11 contained in today's comment by the Prosecution. We
12 feel that in the interests of expediency we need not
13 call all seven, but as many as will be sufficient for
14 this Trial Chamber to establish the real truth. If,
15 when objections were taken, there were present several
16 people, in my view one of them would be sufficient, so
17 that our objection was in the sense that we would call
18 as many Austrian policemen as witnesses as will be
19 necessary for the Tribunal to determine the legality of
20 the search and seizure procedures. That is why
21 I accept the clarification made by the Prosecution,
22 which was not stated in their motion.
23 As regards the other witnesses who need to
24 authenticate certain documents, Delalic's defence and
25 the present Defence Counsel of all the other accused in
1 connection of the question of the Prosecution of
2 5th December feel that newspaper articles published in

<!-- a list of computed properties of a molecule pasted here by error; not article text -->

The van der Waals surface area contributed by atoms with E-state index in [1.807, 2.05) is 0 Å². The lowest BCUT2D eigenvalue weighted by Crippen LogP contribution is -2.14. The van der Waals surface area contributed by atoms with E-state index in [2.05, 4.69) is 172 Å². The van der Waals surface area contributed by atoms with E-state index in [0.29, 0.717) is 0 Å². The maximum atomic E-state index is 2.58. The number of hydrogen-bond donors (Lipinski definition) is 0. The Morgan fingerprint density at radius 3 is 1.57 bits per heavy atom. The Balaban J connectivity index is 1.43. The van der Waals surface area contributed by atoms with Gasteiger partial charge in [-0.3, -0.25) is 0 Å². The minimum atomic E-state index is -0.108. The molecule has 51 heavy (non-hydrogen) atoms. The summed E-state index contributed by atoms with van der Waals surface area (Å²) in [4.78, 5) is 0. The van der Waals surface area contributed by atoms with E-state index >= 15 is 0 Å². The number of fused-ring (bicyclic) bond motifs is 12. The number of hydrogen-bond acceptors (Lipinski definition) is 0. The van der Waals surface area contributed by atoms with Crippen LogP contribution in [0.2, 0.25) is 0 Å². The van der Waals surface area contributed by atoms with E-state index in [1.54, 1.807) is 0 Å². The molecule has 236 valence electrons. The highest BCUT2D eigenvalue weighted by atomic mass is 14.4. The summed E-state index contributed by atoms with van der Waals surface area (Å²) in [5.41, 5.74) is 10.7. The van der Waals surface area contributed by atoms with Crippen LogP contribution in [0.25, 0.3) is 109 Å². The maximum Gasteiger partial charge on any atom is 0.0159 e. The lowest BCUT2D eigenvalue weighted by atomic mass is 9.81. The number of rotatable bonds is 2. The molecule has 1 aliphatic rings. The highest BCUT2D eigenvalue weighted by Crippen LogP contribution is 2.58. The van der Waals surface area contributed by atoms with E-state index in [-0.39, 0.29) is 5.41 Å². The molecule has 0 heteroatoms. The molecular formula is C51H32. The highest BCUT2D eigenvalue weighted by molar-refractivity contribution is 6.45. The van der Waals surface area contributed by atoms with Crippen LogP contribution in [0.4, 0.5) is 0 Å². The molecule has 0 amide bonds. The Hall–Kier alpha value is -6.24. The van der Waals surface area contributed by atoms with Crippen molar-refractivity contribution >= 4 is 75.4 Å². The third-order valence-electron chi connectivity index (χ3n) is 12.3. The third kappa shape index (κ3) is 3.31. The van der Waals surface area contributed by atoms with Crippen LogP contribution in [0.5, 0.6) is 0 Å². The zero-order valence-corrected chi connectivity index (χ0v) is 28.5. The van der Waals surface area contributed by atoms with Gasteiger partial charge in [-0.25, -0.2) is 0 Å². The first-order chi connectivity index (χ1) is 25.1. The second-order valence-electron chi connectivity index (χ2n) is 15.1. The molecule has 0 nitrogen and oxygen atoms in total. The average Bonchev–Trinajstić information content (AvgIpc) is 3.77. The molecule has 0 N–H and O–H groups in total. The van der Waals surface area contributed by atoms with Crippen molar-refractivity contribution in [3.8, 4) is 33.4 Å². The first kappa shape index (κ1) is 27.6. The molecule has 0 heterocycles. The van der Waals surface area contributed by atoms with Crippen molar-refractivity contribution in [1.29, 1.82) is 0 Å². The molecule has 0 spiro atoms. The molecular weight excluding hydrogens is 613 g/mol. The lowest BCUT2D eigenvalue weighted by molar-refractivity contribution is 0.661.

3 the time of war when they were mainly used for war
4 propaganda cannot at least be used as evidence in this
5 trial. The Prosecution is offering several witnesses
6 who will authenticate that certain articles were
7 published in certain newspapers. We feel that these
8 articles are inadmissible as evidence and that is why we
9 consider the testimony of such witnesses unnecessary.
10 As for the other two concrete witnesses that are
11 specified in our response, let me just add that one of
12 those witnesses was heard in December 1996 and in his
13 statement he said clearly that he was ready to come to